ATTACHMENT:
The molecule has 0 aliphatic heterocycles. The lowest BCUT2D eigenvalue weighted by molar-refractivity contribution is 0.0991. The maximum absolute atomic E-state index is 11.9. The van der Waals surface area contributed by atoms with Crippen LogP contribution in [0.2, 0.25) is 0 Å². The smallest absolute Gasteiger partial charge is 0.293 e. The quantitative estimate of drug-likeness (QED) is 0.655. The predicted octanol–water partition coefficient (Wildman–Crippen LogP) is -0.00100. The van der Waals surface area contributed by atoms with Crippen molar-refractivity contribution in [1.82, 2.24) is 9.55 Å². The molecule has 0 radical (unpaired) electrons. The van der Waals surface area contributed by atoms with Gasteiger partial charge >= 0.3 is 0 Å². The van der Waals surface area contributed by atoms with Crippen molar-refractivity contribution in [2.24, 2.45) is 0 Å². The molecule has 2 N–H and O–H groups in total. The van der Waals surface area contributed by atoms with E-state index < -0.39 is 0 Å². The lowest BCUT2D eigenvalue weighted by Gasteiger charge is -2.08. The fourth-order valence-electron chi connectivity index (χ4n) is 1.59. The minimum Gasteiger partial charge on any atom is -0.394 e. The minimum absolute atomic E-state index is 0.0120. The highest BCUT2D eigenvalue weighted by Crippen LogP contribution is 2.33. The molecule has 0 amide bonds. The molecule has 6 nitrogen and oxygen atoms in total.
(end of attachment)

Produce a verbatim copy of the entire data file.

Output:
The molecule has 0 aliphatic heterocycles. The lowest BCUT2D eigenvalue weighted by molar-refractivity contribution is 0.0991. The maximum absolute atomic E-state index is 11.9. The van der Waals surface area contributed by atoms with Crippen LogP contribution in [0.2, 0.25) is 0 Å². The smallest absolute Gasteiger partial charge is 0.293 e. The quantitative estimate of drug-likeness (QED) is 0.655. The predicted octanol–water partition coefficient (Wildman–Crippen LogP) is -0.00100. The van der Waals surface area contributed by atoms with Crippen molar-refractivity contribution in [1.82, 2.24) is 9.55 Å². The molecule has 0 radical (unpaired) electrons. The van der Waals surface area contributed by atoms with Gasteiger partial charge >= 0.3 is 0 Å². The van der Waals surface area contributed by atoms with Crippen molar-refractivity contribution in [2.24, 2.45) is 0 Å². The molecule has 2 N–H and O–H groups in total. The van der Waals surface area contributed by atoms with E-state index < -0.39 is 0 Å². The lowest BCUT2D eigenvalue weighted by Gasteiger charge is -2.08. The fourth-order valence-electron chi connectivity index (χ4n) is 1.59. The minimum Gasteiger partial charge on any atom is -0.394 e. The minimum absolute atomic E-state index is 0.0120. The highest BCUT2D eigenvalue weighted by Crippen LogP contribution is 2.33. The molecule has 0 amide bonds. The molecule has 6 nitrogen and oxygen atoms in total.